User privilege escalation required from an in-browser Java app on 'nix, you're kidding me right ?

WTF was the author of this shitware thinking ? They deserve to be take down a dark alley, beaten, robbed and then they just might be a little more security concious in the future.

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Re: Beautifully damaged!

That kind of situation is what virtual machines are for.

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Facepalm

Re: Beautifully damaged!

> User privilege escalation required from an in-browser Java app on 'nix, you're kidding me right ?

I wish.

In the latter case, it was a VPN for some educational group IIRC. I didn't have any direct dealings with it, and I think it was implemented as a Firefox extension rather than as a Java applet as the one I struck yesterday was.

But yes, such abominations do exist, and are used in the industry. And yes, I do think it's blatent abuse of a web browser for such tasks. That said, it's one of the few VPN solutions that the customers I work for actually support which works on Linux, so in that regard I do say: thanks for considering us. I just wish they considered a better alternative than a flipping browser extension.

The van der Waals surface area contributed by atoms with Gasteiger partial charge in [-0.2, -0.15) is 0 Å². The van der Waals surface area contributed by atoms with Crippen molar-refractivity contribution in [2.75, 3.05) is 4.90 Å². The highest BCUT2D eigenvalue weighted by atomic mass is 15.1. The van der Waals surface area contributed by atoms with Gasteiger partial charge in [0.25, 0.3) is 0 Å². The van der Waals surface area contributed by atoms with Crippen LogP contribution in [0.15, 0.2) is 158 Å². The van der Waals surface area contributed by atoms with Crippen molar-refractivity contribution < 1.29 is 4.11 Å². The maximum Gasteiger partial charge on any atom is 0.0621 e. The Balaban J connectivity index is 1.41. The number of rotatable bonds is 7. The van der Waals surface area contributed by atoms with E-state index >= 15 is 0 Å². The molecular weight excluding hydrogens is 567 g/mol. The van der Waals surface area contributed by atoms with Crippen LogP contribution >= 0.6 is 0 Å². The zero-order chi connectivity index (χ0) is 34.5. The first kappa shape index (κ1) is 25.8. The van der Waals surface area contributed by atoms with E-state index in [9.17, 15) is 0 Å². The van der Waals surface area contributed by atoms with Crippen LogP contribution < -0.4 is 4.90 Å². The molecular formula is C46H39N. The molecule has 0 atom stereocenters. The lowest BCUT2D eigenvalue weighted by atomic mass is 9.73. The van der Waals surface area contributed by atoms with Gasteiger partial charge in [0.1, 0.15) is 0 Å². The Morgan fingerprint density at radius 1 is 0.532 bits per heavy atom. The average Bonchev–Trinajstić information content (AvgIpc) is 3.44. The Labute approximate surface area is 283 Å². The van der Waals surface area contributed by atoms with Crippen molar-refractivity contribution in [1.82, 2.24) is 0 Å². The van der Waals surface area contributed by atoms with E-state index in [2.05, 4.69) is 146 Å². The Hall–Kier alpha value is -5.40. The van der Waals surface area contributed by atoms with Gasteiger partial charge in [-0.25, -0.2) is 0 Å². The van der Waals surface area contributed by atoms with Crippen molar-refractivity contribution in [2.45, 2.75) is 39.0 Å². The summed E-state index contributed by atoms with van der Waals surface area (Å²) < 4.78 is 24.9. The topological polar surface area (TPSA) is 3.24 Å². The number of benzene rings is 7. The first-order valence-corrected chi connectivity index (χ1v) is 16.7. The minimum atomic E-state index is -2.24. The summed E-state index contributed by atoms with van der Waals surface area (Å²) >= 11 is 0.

Usually its Cisco VPN bundled up in some proprietary installer that makes it nigh on impossible to extract the .pcf file to throw at vpnc, or it's an abomination like Check Point VPN (which tries to throttle local IPv4 traffic, pity it doesn't know how to throttle IPv6), or a PITA remote desktop protocol like Citrix. I think only two customers support PPTP, and two use OpenVPN (actually, in those cases, they've given us permission to supply the support gateway device, so we manage the device, Internet connection and VPN).

And yes, the fact we have to have about 10 different VPN solutions, plus our own firewall software, plus two or three virtual machine software packages (VMWare, VirtualBox and Microsoft VirtualPC), all on our workstations … that presents some unique challenges as well.

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Re: Beautifully damaged!